By interpreting Christian as an alter Christus i. Moreover, the depiction of the women accused of witchcraft as innocent victims yet proud, strong and daring to the point that Vanessa becomes the leader of the revolt of the townspeople should give Mark of the Devil a feminist character very much in line with what had transpired in feminism in popular culture in the early s.
Firstly, among the people accused, tortured and executed we find one nun and one priest, who end up in the same cell praying and hoping sincerely for the afterlife on the night before their deaths. The element of martyrdom reinforces the Christian element of the plot, as again it clearly represents an internal critique of Christianity. Secondly, the scene of the crucifixion presents a female Christ the nun: Astrid Kilian and a female Mary Magdalene the abbess: Ellen Umlauf at the foot of the cross, thus reinforcing the critique of the victimisation of women while showing a positive image of lesbian love.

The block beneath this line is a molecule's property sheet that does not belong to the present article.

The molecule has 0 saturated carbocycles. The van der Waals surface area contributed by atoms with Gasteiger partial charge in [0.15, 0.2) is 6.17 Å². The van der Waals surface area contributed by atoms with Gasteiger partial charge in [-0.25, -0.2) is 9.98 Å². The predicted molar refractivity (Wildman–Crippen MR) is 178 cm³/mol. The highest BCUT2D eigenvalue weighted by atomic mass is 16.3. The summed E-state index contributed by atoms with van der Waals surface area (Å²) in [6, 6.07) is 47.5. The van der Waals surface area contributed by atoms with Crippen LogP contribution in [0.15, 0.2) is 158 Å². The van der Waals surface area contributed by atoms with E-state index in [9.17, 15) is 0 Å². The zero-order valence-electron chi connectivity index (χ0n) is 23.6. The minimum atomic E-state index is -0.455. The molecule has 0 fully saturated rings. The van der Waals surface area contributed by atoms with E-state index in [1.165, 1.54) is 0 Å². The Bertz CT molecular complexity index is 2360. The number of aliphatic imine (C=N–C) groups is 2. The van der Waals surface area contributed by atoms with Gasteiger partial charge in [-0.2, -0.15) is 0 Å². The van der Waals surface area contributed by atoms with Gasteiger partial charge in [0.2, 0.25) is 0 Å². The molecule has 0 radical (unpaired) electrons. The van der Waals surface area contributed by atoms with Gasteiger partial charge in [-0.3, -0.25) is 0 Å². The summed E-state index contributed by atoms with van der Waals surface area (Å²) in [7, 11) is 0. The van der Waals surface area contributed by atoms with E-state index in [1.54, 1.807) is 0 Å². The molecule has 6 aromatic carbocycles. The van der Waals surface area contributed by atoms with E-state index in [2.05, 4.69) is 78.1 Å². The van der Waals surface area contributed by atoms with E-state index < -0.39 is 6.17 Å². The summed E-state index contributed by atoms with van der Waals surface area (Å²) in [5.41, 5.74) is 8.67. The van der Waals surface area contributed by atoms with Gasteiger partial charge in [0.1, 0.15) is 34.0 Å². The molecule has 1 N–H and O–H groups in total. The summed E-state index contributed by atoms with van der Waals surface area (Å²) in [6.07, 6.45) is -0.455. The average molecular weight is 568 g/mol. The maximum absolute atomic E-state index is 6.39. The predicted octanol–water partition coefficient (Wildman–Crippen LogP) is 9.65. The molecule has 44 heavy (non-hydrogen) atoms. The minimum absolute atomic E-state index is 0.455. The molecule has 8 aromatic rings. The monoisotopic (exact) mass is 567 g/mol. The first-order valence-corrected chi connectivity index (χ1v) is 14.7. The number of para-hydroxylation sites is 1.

Up to this point my reading has been limited to the level of symbols and plot. I have performed an abstract analysis which could severely limit the validity of my conclusions. What about the way in which women are physically depicted in these two films? What about the showing of their naked bodies being tortured or to a much lesser extent enjoying sexual pleasure? The so-called exploitation element of Mark of the Devil and the sequel raises obvious questions and could be deployed for invalidating the reading that I have presented above.